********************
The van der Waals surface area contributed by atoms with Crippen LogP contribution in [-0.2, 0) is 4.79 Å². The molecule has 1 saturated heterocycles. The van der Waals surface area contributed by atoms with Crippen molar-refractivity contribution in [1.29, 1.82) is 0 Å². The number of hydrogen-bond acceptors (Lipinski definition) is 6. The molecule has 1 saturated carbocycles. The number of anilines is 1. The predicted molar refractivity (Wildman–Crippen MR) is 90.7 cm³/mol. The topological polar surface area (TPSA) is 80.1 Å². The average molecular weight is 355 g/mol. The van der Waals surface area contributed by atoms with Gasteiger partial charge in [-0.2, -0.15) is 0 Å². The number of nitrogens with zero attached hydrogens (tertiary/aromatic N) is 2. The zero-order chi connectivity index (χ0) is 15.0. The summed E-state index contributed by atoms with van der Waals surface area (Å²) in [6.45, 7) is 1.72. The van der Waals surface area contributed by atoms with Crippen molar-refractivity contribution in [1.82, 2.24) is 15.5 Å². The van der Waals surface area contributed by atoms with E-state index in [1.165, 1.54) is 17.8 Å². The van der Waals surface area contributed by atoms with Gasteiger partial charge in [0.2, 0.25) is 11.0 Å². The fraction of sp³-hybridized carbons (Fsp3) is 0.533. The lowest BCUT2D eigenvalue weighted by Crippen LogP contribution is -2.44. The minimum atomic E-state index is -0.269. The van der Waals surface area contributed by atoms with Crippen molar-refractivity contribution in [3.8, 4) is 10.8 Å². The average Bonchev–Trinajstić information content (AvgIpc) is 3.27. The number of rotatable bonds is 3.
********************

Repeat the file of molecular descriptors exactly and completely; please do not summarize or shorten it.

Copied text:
The van der Waals surface area contributed by atoms with Crippen LogP contribution in [-0.2, 0) is 4.79 Å². The molecule has 1 saturated heterocycles. The van der Waals surface area contributed by atoms with Crippen molar-refractivity contribution in [1.29, 1.82) is 0 Å². The number of hydrogen-bond acceptors (Lipinski definition) is 6. The molecule has 1 saturated carbocycles. The number of anilines is 1. The predicted molar refractivity (Wildman–Crippen MR) is 90.7 cm³/mol. The topological polar surface area (TPSA) is 80.1 Å². The average molecular weight is 355 g/mol. The van der Waals surface area contributed by atoms with Gasteiger partial charge in [-0.2, -0.15) is 0 Å². The number of nitrogens with zero attached hydrogens (tertiary/aromatic N) is 2. The zero-order chi connectivity index (χ0) is 15.0. The summed E-state index contributed by atoms with van der Waals surface area (Å²) in [6.45, 7) is 1.72. The van der Waals surface area contributed by atoms with Crippen molar-refractivity contribution in [1.82, 2.24) is 15.5 Å². The van der Waals surface area contributed by atoms with E-state index in [1.165, 1.54) is 17.8 Å². The van der Waals surface area contributed by atoms with Gasteiger partial charge in [0.2, 0.25) is 11.0 Å². The fraction of sp³-hybridized carbons (Fsp3) is 0.533. The lowest BCUT2D eigenvalue weighted by Crippen LogP contribution is -2.44. The minimum atomic E-state index is -0.269. The van der Waals surface area contributed by atoms with Crippen molar-refractivity contribution in [3.8, 4) is 10.8 Å². The average Bonchev–Trinajstić information content (AvgIpc) is 3.27. The number of rotatable bonds is 3.